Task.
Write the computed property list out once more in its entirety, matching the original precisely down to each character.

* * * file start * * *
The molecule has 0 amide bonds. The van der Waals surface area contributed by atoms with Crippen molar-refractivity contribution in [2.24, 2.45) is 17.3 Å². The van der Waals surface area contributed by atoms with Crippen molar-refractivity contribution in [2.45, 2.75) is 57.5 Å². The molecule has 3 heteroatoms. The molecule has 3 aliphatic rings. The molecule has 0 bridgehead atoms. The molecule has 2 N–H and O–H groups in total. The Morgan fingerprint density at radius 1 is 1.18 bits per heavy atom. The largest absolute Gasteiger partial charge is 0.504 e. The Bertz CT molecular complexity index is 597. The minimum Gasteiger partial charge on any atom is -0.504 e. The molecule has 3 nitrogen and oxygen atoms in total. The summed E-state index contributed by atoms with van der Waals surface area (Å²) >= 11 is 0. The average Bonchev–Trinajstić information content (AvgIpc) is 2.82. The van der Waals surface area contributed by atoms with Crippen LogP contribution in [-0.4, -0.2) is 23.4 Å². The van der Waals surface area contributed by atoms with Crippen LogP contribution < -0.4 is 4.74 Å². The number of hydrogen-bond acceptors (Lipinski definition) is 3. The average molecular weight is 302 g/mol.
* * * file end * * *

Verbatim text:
The molecule has 0 amide bonds. The van der Waals surface area contributed by atoms with Crippen molar-refractivity contribution in [2.24, 2.45) is 17.3 Å². The van der Waals surface area contributed by atoms with Crippen molar-refractivity contribution in [2.45, 2.75) is 57.5 Å². The molecule has 3 heteroatoms. The molecule has 3 aliphatic rings. The molecule has 0 bridgehead atoms. The molecule has 2 N–H and O–H groups in total. The Morgan fingerprint density at radius 1 is 1.18 bits per heavy atom. The largest absolute Gasteiger partial charge is 0.504 e. The Bertz CT molecular complexity index is 597. The minimum Gasteiger partial charge on any atom is -0.504 e. The molecule has 3 nitrogen and oxygen atoms in total. The summed E-state index contributed by atoms with van der Waals surface area (Å²) >= 11 is 0. The average Bonchev–Trinajstić information content (AvgIpc) is 2.82. The van der Waals surface area contributed by atoms with Crippen LogP contribution in [-0.4, -0.2) is 23.4 Å². The van der Waals surface area contributed by atoms with Crippen LogP contribution < -0.4 is 4.74 Å². The number of hydrogen-bond acceptors (Lipinski definition) is 3. The average molecular weight is 302 g/mol.